Step back in time to the year 1944. World War II is raging on two fronts in the Pacific and Europe. The U.S. has been in the fight for nearly three years and there have been several Allied successes, but victory is still not certain.
On the homefront, enter PVT Joe Jones. Fresh out of basic training, he’s reporting to duty at Fort Benning as a replacement recruit for troops on the front lines.
The story unfolds at the National Infantry Museum and Soldier Center Saturday and Sunday, brought to life on World War II Street with skits from actors in period costumes.
The presentation runs steadily from 11 a.m. to 4 p.m., with a short break at 1:30 p.m. and is free and open to the public.
“Visitors have a chance to experience a day in the life of a new Soldier in October of 1944,” said Mr. Matthew Young, director of education and living history for the National Infantry Foundation.
“Each day will begin and end with a proper flag ceremony,” he said. “Living historians from the National Infantry Foundation along with select members from Kelly’s Zeroes re-enactment group and the 1st Division Alabama Living History organization will show how PVT Jones makes new friends, learns the rules and is issued the items he needs to be a Soldier during World War II.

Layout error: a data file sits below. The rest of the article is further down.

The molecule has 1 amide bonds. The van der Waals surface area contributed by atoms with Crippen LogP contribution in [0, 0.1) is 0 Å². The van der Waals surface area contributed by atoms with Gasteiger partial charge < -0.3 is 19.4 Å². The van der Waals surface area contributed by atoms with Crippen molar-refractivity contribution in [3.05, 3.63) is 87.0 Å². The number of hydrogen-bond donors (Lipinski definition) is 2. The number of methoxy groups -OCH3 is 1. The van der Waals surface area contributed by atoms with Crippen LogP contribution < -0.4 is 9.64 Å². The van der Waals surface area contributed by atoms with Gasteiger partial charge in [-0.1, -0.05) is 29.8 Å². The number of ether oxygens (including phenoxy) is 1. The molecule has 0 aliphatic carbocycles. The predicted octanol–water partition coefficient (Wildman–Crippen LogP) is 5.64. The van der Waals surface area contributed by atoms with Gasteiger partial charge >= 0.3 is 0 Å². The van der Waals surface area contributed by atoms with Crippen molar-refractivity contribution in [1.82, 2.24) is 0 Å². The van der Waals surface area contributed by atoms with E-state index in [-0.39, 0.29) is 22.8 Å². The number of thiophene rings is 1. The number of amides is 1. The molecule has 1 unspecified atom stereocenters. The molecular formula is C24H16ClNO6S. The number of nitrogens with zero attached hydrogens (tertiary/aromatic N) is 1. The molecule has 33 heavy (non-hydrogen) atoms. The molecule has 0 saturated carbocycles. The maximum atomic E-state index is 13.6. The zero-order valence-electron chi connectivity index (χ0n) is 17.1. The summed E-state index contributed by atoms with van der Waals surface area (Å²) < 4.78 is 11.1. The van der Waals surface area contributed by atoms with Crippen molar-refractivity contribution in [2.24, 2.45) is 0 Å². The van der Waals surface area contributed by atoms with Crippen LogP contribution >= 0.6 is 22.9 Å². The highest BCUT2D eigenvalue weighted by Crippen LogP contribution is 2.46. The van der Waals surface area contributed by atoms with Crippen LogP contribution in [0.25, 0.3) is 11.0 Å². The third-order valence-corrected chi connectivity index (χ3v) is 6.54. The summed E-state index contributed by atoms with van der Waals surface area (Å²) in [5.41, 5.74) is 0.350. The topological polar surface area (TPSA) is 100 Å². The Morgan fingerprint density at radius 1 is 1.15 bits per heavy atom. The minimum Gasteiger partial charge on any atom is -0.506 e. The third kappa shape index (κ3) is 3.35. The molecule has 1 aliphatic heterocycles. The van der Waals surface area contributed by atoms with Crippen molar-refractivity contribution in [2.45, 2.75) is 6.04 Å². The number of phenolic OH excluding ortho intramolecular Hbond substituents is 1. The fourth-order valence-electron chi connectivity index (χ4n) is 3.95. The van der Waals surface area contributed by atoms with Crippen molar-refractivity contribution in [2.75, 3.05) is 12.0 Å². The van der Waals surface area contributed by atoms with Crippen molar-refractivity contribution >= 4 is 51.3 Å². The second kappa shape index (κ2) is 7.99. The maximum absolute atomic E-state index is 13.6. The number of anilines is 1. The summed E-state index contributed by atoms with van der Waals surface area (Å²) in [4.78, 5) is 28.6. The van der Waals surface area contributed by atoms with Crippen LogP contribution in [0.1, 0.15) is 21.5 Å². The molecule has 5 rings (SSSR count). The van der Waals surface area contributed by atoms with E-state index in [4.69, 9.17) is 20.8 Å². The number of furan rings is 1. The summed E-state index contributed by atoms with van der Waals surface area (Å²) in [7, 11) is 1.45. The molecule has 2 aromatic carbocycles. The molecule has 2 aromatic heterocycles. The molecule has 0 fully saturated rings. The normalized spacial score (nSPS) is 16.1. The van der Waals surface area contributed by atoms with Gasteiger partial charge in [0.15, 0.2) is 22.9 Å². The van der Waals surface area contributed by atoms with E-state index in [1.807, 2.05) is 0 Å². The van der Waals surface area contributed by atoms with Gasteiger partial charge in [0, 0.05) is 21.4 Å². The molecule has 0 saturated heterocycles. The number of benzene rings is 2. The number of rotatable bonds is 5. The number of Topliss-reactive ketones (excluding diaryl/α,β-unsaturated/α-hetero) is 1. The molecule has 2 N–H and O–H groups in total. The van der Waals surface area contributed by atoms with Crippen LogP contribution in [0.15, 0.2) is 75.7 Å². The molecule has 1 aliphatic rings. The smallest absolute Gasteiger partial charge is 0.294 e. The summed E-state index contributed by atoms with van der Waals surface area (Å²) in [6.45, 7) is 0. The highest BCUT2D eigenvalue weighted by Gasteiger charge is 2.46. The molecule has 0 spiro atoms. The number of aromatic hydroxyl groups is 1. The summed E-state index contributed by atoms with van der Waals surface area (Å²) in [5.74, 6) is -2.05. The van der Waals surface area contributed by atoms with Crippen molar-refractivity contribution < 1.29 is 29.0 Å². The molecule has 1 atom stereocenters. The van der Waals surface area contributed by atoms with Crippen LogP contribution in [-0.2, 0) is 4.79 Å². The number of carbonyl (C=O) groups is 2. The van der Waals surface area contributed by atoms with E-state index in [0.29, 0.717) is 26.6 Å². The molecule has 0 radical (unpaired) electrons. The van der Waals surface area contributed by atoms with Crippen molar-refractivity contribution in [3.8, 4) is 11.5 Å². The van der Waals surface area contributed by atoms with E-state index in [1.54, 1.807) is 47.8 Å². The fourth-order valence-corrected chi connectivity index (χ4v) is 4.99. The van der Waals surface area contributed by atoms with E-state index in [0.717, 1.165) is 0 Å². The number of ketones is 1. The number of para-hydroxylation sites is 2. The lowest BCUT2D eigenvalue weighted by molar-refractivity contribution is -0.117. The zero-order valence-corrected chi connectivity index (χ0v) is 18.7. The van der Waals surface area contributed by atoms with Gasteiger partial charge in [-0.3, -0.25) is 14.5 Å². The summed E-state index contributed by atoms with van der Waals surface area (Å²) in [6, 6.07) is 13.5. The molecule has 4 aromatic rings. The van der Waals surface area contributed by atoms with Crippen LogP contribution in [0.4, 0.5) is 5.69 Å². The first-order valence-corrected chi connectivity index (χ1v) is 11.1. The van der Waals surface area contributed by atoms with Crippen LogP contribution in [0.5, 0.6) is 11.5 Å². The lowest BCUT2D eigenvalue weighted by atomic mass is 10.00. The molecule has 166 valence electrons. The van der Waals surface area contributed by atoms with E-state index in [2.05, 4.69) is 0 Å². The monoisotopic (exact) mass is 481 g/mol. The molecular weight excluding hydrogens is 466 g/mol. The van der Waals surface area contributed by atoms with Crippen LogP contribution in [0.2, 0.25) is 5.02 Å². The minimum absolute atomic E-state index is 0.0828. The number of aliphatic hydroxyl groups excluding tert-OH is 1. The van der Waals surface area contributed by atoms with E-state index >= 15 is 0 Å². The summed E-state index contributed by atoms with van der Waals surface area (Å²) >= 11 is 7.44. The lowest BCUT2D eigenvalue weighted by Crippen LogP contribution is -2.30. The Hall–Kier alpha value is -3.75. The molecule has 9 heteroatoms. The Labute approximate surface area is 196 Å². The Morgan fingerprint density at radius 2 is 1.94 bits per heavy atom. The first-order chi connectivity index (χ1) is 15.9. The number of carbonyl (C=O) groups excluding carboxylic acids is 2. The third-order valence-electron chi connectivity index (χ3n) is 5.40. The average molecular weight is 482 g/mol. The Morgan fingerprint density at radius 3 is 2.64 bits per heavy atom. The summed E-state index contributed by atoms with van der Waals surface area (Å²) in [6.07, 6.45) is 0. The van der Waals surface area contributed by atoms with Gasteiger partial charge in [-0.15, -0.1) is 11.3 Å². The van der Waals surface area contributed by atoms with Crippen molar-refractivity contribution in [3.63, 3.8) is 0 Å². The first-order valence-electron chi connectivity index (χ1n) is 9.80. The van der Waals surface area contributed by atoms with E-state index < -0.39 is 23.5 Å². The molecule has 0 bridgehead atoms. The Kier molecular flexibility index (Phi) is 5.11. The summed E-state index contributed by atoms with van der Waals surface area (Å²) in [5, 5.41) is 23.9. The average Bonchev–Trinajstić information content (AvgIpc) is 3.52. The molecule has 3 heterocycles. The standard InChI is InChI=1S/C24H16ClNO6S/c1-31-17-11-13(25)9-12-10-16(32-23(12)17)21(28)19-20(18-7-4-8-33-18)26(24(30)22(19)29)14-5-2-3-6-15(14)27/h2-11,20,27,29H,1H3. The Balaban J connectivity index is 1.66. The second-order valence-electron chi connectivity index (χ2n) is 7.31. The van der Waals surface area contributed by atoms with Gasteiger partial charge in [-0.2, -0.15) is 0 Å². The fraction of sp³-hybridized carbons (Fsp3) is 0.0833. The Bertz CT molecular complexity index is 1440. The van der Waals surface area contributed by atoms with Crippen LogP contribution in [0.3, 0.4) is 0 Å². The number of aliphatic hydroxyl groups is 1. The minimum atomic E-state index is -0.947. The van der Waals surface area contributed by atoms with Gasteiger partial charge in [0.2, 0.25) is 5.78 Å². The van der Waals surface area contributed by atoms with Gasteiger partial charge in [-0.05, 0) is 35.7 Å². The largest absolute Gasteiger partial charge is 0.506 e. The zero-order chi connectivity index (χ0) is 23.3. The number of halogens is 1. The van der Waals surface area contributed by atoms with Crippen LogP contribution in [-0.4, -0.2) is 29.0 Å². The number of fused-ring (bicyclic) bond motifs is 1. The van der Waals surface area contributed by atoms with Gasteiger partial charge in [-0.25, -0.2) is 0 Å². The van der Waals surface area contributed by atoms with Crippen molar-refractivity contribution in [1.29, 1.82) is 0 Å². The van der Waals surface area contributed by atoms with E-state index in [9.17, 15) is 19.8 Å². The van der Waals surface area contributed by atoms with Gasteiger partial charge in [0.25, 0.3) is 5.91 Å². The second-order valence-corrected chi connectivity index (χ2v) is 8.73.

Guests walk through the orderly room, supply room, barracks, headquarters and mess hall — authentic 1940s buildings originally intended only as temporary structures.
A chapel is also open to the public with original stained glass and the cupola from a shrine built by a Soldier in the 1920s.
In each building, there are period photographs that show how Soldiers lived and worked more than 60 years ago. Artifacts, such as the original beds, M1 rifles, uniforms and kitchen stove, fill the rooms.
“To truly immerse those attending, other re-enactors dressed in period uniforms will give the street a lived-in feeling by cleaning, drilling, performing PT and serving on guard duty,” Mr. Young said. “The whole thing is supposed to be a window into the past. This is an excellent program not only for kids but for anyone who wants a better idea of what it was like to be in the military during World War II.”
Shuttle service will be available from the main museum parking lot.